Thursday, April 14, 2011
What’s in your attic?
There’s currently a trend among museums large and small to plan exhibitions featuring works drawn exclusively from their own collections—as opposed to mounting shows that depend heavily on loans from other museums. There are economic factors at work, of course: loan shows can be very expensive (for insurance, transport, etc.), and many museums are facing the prospect of declining endowments and the disappearance of deep-pocketed donors. But a number of museum directors and curators believe there are positive aspects to this trend. The director of the Museum of Modern Art in New York points out that focusing on the museum’s own collections is a good thing. Other directors echo the feeling that the permanent collections are the soul of museums. On the other hand, some curators feel that a show drawn from the collection will of necessity have gaps, and therefore can’t offer a comprehensive look at an era or art movement.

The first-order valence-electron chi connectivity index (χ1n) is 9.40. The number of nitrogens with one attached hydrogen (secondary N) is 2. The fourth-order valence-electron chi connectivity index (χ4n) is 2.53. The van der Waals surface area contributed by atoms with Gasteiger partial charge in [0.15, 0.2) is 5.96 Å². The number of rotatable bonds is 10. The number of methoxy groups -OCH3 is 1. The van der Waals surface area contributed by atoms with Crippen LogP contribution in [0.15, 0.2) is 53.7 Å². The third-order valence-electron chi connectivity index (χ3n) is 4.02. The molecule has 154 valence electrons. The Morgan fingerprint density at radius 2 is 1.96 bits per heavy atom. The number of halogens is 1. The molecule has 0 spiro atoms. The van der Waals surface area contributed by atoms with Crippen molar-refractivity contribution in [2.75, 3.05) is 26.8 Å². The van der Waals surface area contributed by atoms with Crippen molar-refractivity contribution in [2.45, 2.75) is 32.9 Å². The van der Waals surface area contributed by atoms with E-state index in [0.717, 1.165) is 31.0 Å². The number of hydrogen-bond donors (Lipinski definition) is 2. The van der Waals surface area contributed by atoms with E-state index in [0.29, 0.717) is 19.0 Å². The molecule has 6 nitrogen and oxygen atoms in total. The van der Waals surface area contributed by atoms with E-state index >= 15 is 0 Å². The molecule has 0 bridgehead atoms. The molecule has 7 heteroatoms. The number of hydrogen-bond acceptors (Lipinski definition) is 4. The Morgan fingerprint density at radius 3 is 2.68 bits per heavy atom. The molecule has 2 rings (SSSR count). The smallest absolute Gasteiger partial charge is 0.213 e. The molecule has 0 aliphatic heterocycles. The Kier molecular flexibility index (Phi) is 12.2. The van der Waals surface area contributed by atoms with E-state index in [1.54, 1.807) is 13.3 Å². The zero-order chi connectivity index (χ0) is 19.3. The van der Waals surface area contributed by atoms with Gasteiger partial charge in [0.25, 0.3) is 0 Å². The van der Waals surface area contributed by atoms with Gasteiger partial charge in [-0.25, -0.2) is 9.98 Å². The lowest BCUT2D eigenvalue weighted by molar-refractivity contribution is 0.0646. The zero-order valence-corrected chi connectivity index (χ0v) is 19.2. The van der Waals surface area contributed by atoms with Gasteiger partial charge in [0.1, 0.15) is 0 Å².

Recently, the Guggenheim Museum in New York staged two back-to-back exhibitions featuring many of the same works. Supporters feel that a little repetition is worthwhile, if it means seeing the collection more frequently. Other institutions, like the Museum of Arts and Design and the Studio Museum in Harlem, have presented their collections in small thematic shows, rather than just exhibiting highlights. The Cincinnati Art Museum brought out many of its unexploited holdings last summer and mounted nine small shows that highlighted different parts of the country. The results were gratifying: museum attendance increased by 30 percent.
Blockbuster exhibitions may well return as the economy improves. But for now, works that had been languishing in storage have been dusted off and had their moment in the sun.
Monday, April 11, 2011
Art in the News
Mental Floss magazine’s tagline “Where Knowledge Junkie’s Get Their Fix” is apt. Their column (which is updated, sadly, rather infrequently) “Feel Art Again” is a great way to get your art fix. The writer tends to take a look at some of art history’s little known artists or movements and write a bit about them. She includes, of course, some great visuals. You can browse their archives here.
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